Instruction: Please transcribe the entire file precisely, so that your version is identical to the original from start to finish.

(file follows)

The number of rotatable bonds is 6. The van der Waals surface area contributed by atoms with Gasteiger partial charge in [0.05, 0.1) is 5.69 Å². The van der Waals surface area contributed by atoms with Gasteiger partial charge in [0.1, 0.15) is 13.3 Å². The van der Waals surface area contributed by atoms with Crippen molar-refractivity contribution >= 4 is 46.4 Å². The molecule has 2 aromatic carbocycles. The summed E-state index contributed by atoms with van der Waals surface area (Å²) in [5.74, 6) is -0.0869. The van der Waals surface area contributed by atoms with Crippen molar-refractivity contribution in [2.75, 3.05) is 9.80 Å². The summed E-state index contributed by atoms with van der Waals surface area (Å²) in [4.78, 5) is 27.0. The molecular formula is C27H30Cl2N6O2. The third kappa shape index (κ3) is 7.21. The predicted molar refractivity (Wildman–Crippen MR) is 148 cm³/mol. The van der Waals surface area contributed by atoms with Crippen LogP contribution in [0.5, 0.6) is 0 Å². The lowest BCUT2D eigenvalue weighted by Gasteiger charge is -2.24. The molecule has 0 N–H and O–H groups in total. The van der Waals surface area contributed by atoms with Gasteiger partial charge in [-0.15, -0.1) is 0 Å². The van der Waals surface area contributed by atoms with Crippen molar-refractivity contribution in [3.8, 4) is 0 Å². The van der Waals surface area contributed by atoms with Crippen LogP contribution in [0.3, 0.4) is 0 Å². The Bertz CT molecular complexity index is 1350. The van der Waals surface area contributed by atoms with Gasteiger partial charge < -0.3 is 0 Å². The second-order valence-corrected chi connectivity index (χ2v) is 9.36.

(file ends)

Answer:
The number of rotatable bonds is 6. The van der Waals surface area contributed by atoms with Gasteiger partial charge in [0.05, 0.1) is 5.69 Å². The van der Waals surface area contributed by atoms with Gasteiger partial charge in [0.1, 0.15) is 13.3 Å². The van der Waals surface area contributed by atoms with Crippen molar-refractivity contribution >= 4 is 46.4 Å². The molecule has 2 aromatic carbocycles. The summed E-state index contributed by atoms with van der Waals surface area (Å²) in [5.74, 6) is -0.0869. The van der Waals surface area contributed by atoms with Crippen molar-refractivity contribution in [2.75, 3.05) is 9.80 Å². The summed E-state index contributed by atoms with van der Waals surface area (Å²) in [4.78, 5) is 27.0. The molecular formula is C27H30Cl2N6O2. The third kappa shape index (κ3) is 7.21. The predicted molar refractivity (Wildman–Crippen MR) is 148 cm³/mol. The van der Waals surface area contributed by atoms with Crippen LogP contribution in [0.5, 0.6) is 0 Å². The lowest BCUT2D eigenvalue weighted by Gasteiger charge is -2.24. The molecule has 0 N–H and O–H groups in total. The van der Waals surface area contributed by atoms with Gasteiger partial charge in [-0.15, -0.1) is 0 Å². The van der Waals surface area contributed by atoms with Crippen molar-refractivity contribution in [3.8, 4) is 0 Å². The van der Waals surface area contributed by atoms with Crippen LogP contribution in [0.3, 0.4) is 0 Å². The Bertz CT molecular complexity index is 1350. The van der Waals surface area contributed by atoms with Gasteiger partial charge < -0.3 is 0 Å². The second-order valence-corrected chi connectivity index (χ2v) is 9.36.